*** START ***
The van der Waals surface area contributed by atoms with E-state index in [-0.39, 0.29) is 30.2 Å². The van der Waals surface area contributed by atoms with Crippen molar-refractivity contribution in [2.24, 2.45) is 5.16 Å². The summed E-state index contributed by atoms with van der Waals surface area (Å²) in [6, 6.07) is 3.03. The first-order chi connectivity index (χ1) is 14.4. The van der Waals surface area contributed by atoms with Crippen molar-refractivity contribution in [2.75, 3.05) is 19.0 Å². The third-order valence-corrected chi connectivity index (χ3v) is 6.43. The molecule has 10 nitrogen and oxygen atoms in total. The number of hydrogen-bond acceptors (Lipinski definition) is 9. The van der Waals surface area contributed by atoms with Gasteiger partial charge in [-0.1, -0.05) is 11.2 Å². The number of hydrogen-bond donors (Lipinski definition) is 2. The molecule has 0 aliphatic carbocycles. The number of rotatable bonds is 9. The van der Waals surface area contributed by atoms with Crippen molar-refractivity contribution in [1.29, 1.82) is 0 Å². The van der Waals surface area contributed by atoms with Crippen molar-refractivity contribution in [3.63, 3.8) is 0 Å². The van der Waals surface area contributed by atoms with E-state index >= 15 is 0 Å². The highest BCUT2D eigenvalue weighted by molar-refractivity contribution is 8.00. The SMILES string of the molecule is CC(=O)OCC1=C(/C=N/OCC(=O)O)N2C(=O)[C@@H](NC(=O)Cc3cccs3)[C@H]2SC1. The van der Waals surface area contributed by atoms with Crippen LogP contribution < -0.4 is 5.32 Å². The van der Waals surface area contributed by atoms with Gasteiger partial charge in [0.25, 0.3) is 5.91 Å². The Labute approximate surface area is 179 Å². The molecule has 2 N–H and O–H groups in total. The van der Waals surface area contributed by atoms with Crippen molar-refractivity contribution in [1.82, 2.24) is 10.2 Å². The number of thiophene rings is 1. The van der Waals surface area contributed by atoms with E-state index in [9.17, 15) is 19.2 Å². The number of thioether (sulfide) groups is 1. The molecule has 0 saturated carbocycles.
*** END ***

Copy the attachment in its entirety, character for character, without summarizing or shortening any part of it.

The van der Waals surface area contributed by atoms with E-state index in [-0.39, 0.29) is 30.2 Å². The van der Waals surface area contributed by atoms with Crippen molar-refractivity contribution in [2.24, 2.45) is 5.16 Å². The summed E-state index contributed by atoms with van der Waals surface area (Å²) in [6, 6.07) is 3.03. The first-order chi connectivity index (χ1) is 14.4. The van der Waals surface area contributed by atoms with Crippen molar-refractivity contribution in [2.75, 3.05) is 19.0 Å². The third-order valence-corrected chi connectivity index (χ3v) is 6.43. The molecule has 10 nitrogen and oxygen atoms in total. The number of hydrogen-bond acceptors (Lipinski definition) is 9. The van der Waals surface area contributed by atoms with Gasteiger partial charge in [-0.1, -0.05) is 11.2 Å². The number of hydrogen-bond donors (Lipinski definition) is 2. The molecule has 0 aliphatic carbocycles. The number of rotatable bonds is 9. The van der Waals surface area contributed by atoms with Crippen molar-refractivity contribution in [1.29, 1.82) is 0 Å². The van der Waals surface area contributed by atoms with Crippen molar-refractivity contribution in [3.63, 3.8) is 0 Å². The van der Waals surface area contributed by atoms with E-state index >= 15 is 0 Å². The highest BCUT2D eigenvalue weighted by molar-refractivity contribution is 8.00. The SMILES string of the molecule is CC(=O)OCC1=C(/C=N/OCC(=O)O)N2C(=O)[C@@H](NC(=O)Cc3cccs3)[C@H]2SC1. The van der Waals surface area contributed by atoms with Crippen LogP contribution < -0.4 is 5.32 Å². The van der Waals surface area contributed by atoms with Gasteiger partial charge in [0.25, 0.3) is 5.91 Å². The Labute approximate surface area is 179 Å². The molecule has 2 N–H and O–H groups in total. The van der Waals surface area contributed by atoms with Crippen molar-refractivity contribution in [1.82, 2.24) is 10.2 Å². The number of thiophene rings is 1. The van der Waals surface area contributed by atoms with E-state index in [9.17, 15) is 19.2 Å². The number of thioether (sulfide) groups is 1. The molecule has 0 saturated carbocycles.